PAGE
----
ANSWER: First, check your Medical Staff policies to determine how an applicant for clinical privileges who does not satisfy threshold eligibility criteria should be handled. Medical Staff policies (typically, your Credentials Policy) should explicitly state that “applicants who fail to meet the threshold eligibility criteria will be notified that their applications will not be processed” and that “a determination of ineligibility does not entitle the individual to a hearing and appeal.” This applies to both applications for Medical Staff appointment and clinical privileges. Thus, the family physician would be ineligible for a grant of clinical privileges to perform colonoscopies based on the hospital’s current threshold eligibility criteria.
However, in this case, there is a wrinkle since the physician is asking for a change in the criterion. While you are under no obligation to change the criteria, especially if it is based on a thorough review of the literature, the needs of the community where the hospital is located, and is used in conjunction with other patient-safety-oriented criteria, it may be worth looking into the physician’s claims. In this case, the physician is correct. In a colonoscopy position paper, the AAFP states as follows: “[b]ased upon recent studies, the AAFP has determined that the standard of fifty (50) cases as the primary operator be used as a basis for determination of basic competency in [colonoscopy].” But, as the AAFP paper observes, the American Society for Gastrointestinal Endoscopy (“ASGE”) recommends that a physician perform 140 colonoscopies as a minimum number before competency can be assessed. Obviously, this higher number favors specialists who perform colonoscopies as a primary part of their practice. That doesn’t necessarily mean that the number isn’t legitimate.
The recommendations from the various specialty societies when it comes to the number of procedures needed to assess competency aren’t hard and fast rules. As the ASGE notes: “[p]erformance of an arbitrary number of procedures does not guarantee competency. Whenever possible, competence should be determined by objective criteria and direct observation. The number of supervised procedures necessary to obtain competency will vary tremendously among trainees.” Of course, this statement from the ASGE implies that some trainees may need to perform more than 140 colonoscopies to guarantee competency (but the opposite may be true as well). Whatever number your hospital decides on in setting criteria for clinical privileges should be supported by thorough research and sound reasoning. At a minimum, you should explore what the relevant specialty societies are recommending, acceptable complication rates (and how to incorporate this into the criteria for the clinical privileges), and the type of training needed to support the request. Other areas of consideration include what hospitals in similar situations require and the needs of the community. Most importantly, if there is any doubt, criteria should set thresholds which err on the side of caution to protect patients and to ensure that only competent physicians are performing procedures on patients.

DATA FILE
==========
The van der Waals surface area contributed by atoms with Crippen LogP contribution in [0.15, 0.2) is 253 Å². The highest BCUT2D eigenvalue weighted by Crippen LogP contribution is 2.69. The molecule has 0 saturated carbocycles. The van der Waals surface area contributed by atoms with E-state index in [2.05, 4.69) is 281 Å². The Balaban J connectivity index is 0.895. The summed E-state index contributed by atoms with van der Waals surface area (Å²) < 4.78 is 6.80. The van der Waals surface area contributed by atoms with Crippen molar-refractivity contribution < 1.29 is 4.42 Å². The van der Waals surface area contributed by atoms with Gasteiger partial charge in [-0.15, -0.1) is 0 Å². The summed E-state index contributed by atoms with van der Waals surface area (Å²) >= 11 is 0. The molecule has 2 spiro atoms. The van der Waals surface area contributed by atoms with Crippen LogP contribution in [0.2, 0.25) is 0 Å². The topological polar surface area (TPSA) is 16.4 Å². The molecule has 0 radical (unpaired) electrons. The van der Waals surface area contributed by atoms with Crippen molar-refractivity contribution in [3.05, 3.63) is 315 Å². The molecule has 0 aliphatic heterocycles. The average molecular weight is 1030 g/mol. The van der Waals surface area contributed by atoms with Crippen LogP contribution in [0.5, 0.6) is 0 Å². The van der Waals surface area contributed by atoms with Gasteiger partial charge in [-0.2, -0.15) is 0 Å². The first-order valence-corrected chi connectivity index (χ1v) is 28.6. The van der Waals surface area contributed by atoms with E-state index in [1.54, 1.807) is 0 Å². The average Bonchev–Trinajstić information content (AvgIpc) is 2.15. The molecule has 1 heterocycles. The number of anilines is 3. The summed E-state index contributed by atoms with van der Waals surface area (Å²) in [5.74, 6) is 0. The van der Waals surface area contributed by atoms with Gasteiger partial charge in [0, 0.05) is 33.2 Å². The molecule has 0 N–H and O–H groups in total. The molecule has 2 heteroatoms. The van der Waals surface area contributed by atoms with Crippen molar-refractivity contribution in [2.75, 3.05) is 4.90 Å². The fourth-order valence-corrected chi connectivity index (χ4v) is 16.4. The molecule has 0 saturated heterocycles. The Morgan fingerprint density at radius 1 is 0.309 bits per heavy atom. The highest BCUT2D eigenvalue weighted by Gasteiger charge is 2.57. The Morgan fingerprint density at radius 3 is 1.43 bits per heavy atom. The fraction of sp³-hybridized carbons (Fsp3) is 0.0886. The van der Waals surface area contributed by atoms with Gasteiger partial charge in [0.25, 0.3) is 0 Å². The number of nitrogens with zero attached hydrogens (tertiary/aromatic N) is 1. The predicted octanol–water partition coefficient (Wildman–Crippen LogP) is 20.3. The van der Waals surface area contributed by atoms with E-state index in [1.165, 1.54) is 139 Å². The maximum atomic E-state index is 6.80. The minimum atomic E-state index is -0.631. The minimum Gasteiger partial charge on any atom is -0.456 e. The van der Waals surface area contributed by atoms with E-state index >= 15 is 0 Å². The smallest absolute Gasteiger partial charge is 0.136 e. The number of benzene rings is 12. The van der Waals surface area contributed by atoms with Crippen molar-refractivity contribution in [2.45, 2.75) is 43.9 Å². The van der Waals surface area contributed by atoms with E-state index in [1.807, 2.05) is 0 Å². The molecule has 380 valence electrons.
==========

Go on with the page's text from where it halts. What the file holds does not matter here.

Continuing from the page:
QUESTION: We have just received an application for Medical Staff appointment from a physician who has a history of alcohol abuse that caused him to lose his license. While his license has been reinstated, how should we deal with the fact that at one point in time he lost his license?
ANSWER: First check your Medical Staff Bylaws. Many bylaws have threshold eligibility criteria that not only require that an applicant possess a current, unrestricted license, but also require that an applicant have never had his or her license to practice revoked or suspended by any state licensing agency. Such an eligibility criterion would render this physician ineligible to apply for appointment.
However, that does not end the inquiry. Most bylaws also have a process that may be followed to obtain a waiver of the threshold eligibility criteria. If the physician wants to attempt to qualify for a waiver, he or she should be required to request a waiver in writing and provide the MEC with such information as the MEC may require to determine whether granting a waiver is in the best interest of the hospital and the community it serves.
The MEC should be reasonable and keep in mind that past alcohol or drug use is protected by the ADA. However, that does not alter the fact that the burden remains on the applicant to satisfy the hospital’s eligibility criteria and, if requesting a waiver, to establish a reasonable basis for the requested waiver. Whether a waiver is granted is discretionary, the burden remains on the applicant, and an application is incomplete and should not be processed unless the waiver has been granted.